As discussed in the book, 50 Billion Dollar Boss, the value and importance of mentor relationships cannot be emphasized enough. From our earliest, informal interactions learning the ropes on the playground, to managing the social interactions in high school, then college when an upperclassman took you under his/her wings, to the workplace, where more formal relationships began to be established, mentoring has always been a part of our existence. Let's face it, we all could use a helping hand, or two or three.
Increasingly, it is becoming less of a surprise to see women in positions of power as business owners or company executives. Despite these achievements, many women lament the difficulty in finding and establishing mentor relationships on both sides. While for a mentor, the ability to establish sustainable relationships tends to be hampered due to increased responsibilities and limited time to fully engage as a mentor. For a mentee or protégé, unless you are privy to certain social circles, there may be a lack of knowledge that there are positions of considerable influence and power held by women. Further, many people have “mentor vision,” in that they have a specific vision for what their mentor looks like, how the relationship will develop, and the role the mentor will play. In reality, mentor relationships can take many forms including formal or informal; career, company, or industry specific; or long standing or short-term, to name a few. Attracting and building mentor relationships can be challenging, but well worth it in the end. To land AND keep a mentor, you should:
Think outside the “ideal” mentor box. Mentors do not always come as you envision. However, they do not always have to look like you or like the same things in order for you to reach common ground. Be open to anyone willing to share information and is dedicated to your success.
Have several mentors. Don't be afraid to have relationships with a variety of people who have expertise in areas in which you would like to grow and increase your capacity and proficiency, whether it is a business mentor, a corporate mentor, a leadership mentor, a wellness mentor, or a "5-W" mentor, aka, who-what-when-where-why (they know everything AND everybody).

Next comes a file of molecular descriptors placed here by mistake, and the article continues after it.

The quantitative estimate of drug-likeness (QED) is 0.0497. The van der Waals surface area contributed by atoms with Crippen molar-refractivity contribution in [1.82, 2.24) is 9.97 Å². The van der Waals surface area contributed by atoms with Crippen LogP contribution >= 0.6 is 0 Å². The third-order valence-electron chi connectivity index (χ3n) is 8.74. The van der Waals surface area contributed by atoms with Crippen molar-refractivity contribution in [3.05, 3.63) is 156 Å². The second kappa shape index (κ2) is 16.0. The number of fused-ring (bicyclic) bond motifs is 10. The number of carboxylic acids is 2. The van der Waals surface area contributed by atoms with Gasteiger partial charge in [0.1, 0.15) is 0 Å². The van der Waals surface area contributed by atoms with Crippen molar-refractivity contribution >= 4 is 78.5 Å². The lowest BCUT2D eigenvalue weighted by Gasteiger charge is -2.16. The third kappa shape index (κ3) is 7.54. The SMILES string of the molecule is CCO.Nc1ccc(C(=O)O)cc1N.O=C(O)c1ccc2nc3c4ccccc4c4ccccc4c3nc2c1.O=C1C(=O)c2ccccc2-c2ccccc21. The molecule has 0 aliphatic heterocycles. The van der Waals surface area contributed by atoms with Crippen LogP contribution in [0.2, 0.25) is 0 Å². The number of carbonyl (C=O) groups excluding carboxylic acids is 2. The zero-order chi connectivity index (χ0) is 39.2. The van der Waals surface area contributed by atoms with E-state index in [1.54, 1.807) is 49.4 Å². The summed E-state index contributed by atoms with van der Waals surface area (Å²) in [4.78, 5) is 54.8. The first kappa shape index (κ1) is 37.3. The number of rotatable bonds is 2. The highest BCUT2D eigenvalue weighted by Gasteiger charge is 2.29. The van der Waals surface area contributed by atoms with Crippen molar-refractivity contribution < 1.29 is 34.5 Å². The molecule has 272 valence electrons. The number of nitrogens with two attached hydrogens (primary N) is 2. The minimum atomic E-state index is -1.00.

Build relationships that are not just transactional. There is nothing worse than people feeling like you only call when you want something. Take a genuine interest in them and what they do, not just what you can get out of them or what they can do for you. Even as a protégé, find ways to add value to the relationship or solve a problem (which also goes a long way in helping to build critical emotional intelligence and people skills). People do not mind going out of their way when they know it will be reciprocated and you will live up to their expectations.
Realize every relationship has potential. Do not discount someone as a mentor because they do not have the title that you are looking to achieve or they are not located in the corner office. While we are all looking for ways to achieve and excel, success is not always defined by how quickly we make an upward ascent.
Create a reputation worthy of mentorship. There is nothing worse than constantly hounding people to become your mentor. Rather than continually chasing people to become a mentor, create a career or project worth mentoring. You will know when the time is right to approach someone and if you are doing amazing things, people will take notice and
want to be a part of your success.